Unthinking machines

By Robert Hickson 16/09/2014


It’s interesting how “Watson”, the computing system from IBM, is gathering a persona around itself (or rather one is being woven for it). “Watson”, which garnered fame several years ago by winning a game show, is now doing scientific research, among other noble things. Though it’s still a distant forebear of HAL 9000, so the cult of persona doesn’t seem warranted.

“Open the lab door, Watson”

“I’m sorry Dave, I’m afraid I can’t do that”

Researchers from Watson Discovery Advisor, Baylor College of Medicine & the MD Anderson Cancer Center have taught the operating system to analyse 70,000 articles [abstract] to find new protein kinases that may phosphorylate protein tumour suppressor p53, and so be potential sources of new cancer treatments.

The system is also starting to help clinicians diagnose illnesses, police departments analyse crime, and may soon assist firms analyse potential investments and provide other management advice.

Other similar machine learning systems (or “natural intelligence platforms”, one among several terms emerging to describe such systems) are also out there, but without the same cachet as Watson.

While these examples can be impressive, they are still essentially brute force computing, aimed at detecting patterns or solving more complex problems. Computers are getting quicker and more adaptable, moving from numerical to conceptual problems, but not really smarter. The next version of Siri isn’t going to start talking with you about its own views of a restaurant or what it likes or doesn’t like about that piece of art you are thinking about buying online.

Even attempts to develop quantum computers  – by Google  or others – are just ways of developing larger quicker hammers to crack tougher nuts.

While one third of judges thought “Eugene” was a 13 year old boy at a Turing Test earlier this year, it still didn’t pass the test. That test may soon be passed, but its still only one step on the way to creating true artificial intelligence.

As Douglas Hofstadter has pointed out, Watson and similar systems can’t think, or understand what they “read”. Hofstadter thinks that we won’t be able to develop artificial intelligence until we better understand how we ourselves think.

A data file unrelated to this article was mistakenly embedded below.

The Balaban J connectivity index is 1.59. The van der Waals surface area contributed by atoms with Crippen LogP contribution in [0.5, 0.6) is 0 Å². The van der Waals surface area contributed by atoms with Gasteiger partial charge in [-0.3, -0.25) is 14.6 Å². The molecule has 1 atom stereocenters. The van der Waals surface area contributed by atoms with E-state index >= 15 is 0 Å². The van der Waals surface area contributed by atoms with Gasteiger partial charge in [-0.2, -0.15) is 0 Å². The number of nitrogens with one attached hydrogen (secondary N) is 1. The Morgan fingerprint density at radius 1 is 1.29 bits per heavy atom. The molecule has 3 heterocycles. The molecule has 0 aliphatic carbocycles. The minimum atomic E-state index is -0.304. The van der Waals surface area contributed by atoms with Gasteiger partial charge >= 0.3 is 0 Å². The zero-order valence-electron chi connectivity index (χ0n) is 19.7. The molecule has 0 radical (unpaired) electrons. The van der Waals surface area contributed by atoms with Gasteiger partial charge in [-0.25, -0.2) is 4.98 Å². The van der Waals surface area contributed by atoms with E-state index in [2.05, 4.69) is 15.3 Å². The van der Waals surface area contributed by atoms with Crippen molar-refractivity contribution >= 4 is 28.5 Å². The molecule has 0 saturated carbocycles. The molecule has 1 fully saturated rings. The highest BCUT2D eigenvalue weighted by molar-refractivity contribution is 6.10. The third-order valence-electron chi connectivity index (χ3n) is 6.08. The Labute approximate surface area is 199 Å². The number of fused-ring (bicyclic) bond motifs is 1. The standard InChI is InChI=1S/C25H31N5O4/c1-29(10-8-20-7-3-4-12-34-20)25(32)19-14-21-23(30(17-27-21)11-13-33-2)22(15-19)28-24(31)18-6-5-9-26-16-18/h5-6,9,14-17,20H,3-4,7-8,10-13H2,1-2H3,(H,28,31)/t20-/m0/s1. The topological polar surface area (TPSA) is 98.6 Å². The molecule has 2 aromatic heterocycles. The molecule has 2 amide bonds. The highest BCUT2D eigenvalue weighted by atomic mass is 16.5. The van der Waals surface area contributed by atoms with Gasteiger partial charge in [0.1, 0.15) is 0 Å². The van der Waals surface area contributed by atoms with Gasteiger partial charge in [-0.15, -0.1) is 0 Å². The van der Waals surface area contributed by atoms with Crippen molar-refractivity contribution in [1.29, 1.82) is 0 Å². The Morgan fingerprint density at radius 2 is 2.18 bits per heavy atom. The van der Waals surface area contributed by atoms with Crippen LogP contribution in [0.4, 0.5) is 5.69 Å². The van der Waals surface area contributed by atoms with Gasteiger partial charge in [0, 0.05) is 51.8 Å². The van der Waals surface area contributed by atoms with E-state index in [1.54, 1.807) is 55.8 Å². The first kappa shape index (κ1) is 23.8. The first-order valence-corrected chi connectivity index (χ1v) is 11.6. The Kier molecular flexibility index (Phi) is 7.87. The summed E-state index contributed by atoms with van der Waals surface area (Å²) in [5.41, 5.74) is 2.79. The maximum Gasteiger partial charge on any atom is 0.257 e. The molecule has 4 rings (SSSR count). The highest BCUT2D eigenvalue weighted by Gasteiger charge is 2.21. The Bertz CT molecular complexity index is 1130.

While a range of efforts are going into modelling the brain, and developing artificial brain tissues, we are still a long way from understanding thinking at physical and chemical levels.

Even if we do eventually figure that out, how easy would it be to programme those rules (we’d probably need a computer to help us)?

But do we need to create a computer that thinks like us? There are simpler ways of thinking that can probably be devised for a computing device. We’re not there yet, and will need to take a different approach than brute force computing.

In an article called “The moron and the manager”, published nearly fifty years ago (re-released, so to speak, recently by McKinsey), management consultant Peter Drucker noted that computers “force us to think and to set the criteria”. The best use of them, he suggested, is to assign them the routine or complex tasks freeing us up to think about the important decisions or issues.

Computers have helped move us from, in many cases, a scarcity of information, to, in many cases an excess of information. They haven’t though always be used in management, or other fields, to their best effect. Steven Strogatz worries that increasing reliance on computational approaches will have an even worse effect – killing off insight in the sciences.

They may help create knowledge, but we haven’t always used to to get to the next stage, wisdom.

While there is currently a lot of emphasis on training data scientists, as Drucker noted we need to be paying more attention to is developing better training and techniques for how we think. As computers become more powerful , and more widely used, that is going to be even more essential.

Its one thing to be able to fool a panel of judges after a 5 minute conversation, or to find potentially fruitful patterns in masses of information. Some of our most pressing problems – the middle east, terrorism, climate change, obesity, poverty – won’t be solved by artificial intelligence, but by political and other decision making.

 

As Sherlock Holmes said to another Watson once

“It may be that you are not yourself luminous, but that you are a conductor of light. Some people without possessing genius have a remarkable power of stimulating it.”

That’s how we need to think about how best to use Watson and the other computers being developed.